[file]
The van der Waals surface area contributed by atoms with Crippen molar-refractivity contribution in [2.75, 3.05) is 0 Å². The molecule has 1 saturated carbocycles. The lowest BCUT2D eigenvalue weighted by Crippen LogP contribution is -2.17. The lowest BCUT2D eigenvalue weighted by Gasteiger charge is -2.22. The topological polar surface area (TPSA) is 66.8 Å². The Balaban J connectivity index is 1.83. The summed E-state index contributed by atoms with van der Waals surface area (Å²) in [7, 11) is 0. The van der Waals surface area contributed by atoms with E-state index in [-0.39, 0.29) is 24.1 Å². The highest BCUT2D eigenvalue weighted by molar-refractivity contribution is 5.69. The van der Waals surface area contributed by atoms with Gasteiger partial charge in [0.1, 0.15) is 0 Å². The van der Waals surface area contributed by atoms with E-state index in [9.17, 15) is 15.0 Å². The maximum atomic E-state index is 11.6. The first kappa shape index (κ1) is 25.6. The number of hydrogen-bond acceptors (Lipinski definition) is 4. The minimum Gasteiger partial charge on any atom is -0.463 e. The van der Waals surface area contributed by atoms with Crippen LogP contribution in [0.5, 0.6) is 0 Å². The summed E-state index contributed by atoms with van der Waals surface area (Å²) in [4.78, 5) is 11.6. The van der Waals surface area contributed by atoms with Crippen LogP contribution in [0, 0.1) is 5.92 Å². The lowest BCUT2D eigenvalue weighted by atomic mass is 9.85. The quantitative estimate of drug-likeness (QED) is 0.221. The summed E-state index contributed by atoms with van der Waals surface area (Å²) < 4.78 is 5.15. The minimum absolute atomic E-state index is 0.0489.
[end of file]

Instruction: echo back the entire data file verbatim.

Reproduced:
The van der Waals surface area contributed by atoms with Crippen molar-refractivity contribution in [2.75, 3.05) is 0 Å². The molecule has 1 saturated carbocycles. The lowest BCUT2D eigenvalue weighted by Crippen LogP contribution is -2.17. The lowest BCUT2D eigenvalue weighted by Gasteiger charge is -2.22. The topological polar surface area (TPSA) is 66.8 Å². The Balaban J connectivity index is 1.83. The summed E-state index contributed by atoms with van der Waals surface area (Å²) in [7, 11) is 0. The van der Waals surface area contributed by atoms with E-state index in [-0.39, 0.29) is 24.1 Å². The highest BCUT2D eigenvalue weighted by molar-refractivity contribution is 5.69. The van der Waals surface area contributed by atoms with Gasteiger partial charge in [0.1, 0.15) is 0 Å². The van der Waals surface area contributed by atoms with E-state index in [9.17, 15) is 15.0 Å². The maximum atomic E-state index is 11.6. The first kappa shape index (κ1) is 25.6. The number of hydrogen-bond acceptors (Lipinski definition) is 4. The minimum Gasteiger partial charge on any atom is -0.463 e. The van der Waals surface area contributed by atoms with Crippen LogP contribution in [0.5, 0.6) is 0 Å². The summed E-state index contributed by atoms with van der Waals surface area (Å²) in [4.78, 5) is 11.6. The van der Waals surface area contributed by atoms with Crippen LogP contribution in [0, 0.1) is 5.92 Å². The lowest BCUT2D eigenvalue weighted by atomic mass is 9.85. The quantitative estimate of drug-likeness (QED) is 0.221. The summed E-state index contributed by atoms with van der Waals surface area (Å²) < 4.78 is 5.15. The minimum absolute atomic E-state index is 0.0489.